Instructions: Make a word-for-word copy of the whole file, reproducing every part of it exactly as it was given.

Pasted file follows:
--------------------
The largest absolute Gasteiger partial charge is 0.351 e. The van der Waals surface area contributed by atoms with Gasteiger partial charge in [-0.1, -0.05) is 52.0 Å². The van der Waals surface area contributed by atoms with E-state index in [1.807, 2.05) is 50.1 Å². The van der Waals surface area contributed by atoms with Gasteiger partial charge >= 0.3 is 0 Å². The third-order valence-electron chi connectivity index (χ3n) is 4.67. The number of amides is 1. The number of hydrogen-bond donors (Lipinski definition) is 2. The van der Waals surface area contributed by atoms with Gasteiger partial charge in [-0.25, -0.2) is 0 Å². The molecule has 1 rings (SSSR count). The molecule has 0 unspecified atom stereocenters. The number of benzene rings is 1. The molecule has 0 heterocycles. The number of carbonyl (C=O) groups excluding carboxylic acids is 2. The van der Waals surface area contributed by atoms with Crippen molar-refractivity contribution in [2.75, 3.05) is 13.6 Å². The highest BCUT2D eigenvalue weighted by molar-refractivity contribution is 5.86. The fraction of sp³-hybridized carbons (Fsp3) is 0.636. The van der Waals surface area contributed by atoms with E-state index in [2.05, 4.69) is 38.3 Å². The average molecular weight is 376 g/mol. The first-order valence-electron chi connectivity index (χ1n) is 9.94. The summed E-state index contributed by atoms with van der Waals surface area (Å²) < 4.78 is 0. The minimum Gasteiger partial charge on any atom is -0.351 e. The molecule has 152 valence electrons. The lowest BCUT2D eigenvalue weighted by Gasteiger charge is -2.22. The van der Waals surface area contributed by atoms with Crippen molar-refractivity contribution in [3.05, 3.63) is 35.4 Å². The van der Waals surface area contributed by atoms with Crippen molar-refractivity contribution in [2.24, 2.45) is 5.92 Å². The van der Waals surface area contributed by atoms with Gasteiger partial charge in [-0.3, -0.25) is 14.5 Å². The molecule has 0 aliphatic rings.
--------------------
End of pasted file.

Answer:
The largest absolute Gasteiger partial charge is 0.351 e. The van der Waals surface area contributed by atoms with Gasteiger partial charge in [-0.1, -0.05) is 52.0 Å². The van der Waals surface area contributed by atoms with E-state index in [1.807, 2.05) is 50.1 Å². The van der Waals surface area contributed by atoms with Gasteiger partial charge >= 0.3 is 0 Å². The third-order valence-electron chi connectivity index (χ3n) is 4.67. The number of amides is 1. The number of hydrogen-bond donors (Lipinski definition) is 2. The van der Waals surface area contributed by atoms with Gasteiger partial charge in [-0.25, -0.2) is 0 Å². The molecule has 1 rings (SSSR count). The molecule has 0 unspecified atom stereocenters. The number of benzene rings is 1. The molecule has 0 heterocycles. The number of carbonyl (C=O) groups excluding carboxylic acids is 2. The van der Waals surface area contributed by atoms with Crippen molar-refractivity contribution in [2.75, 3.05) is 13.6 Å². The highest BCUT2D eigenvalue weighted by molar-refractivity contribution is 5.86. The fraction of sp³-hybridized carbons (Fsp3) is 0.636. The van der Waals surface area contributed by atoms with E-state index in [2.05, 4.69) is 38.3 Å². The average molecular weight is 376 g/mol. The first-order valence-electron chi connectivity index (χ1n) is 9.94. The summed E-state index contributed by atoms with van der Waals surface area (Å²) < 4.78 is 0. The minimum Gasteiger partial charge on any atom is -0.351 e. The molecule has 152 valence electrons. The lowest BCUT2D eigenvalue weighted by Gasteiger charge is -2.22. The van der Waals surface area contributed by atoms with Crippen molar-refractivity contribution in [3.05, 3.63) is 35.4 Å². The van der Waals surface area contributed by atoms with Crippen molar-refractivity contribution in [2.24, 2.45) is 5.92 Å². The van der Waals surface area contributed by atoms with Gasteiger partial charge in [-0.3, -0.25) is 14.5 Å². The molecule has 0 aliphatic rings.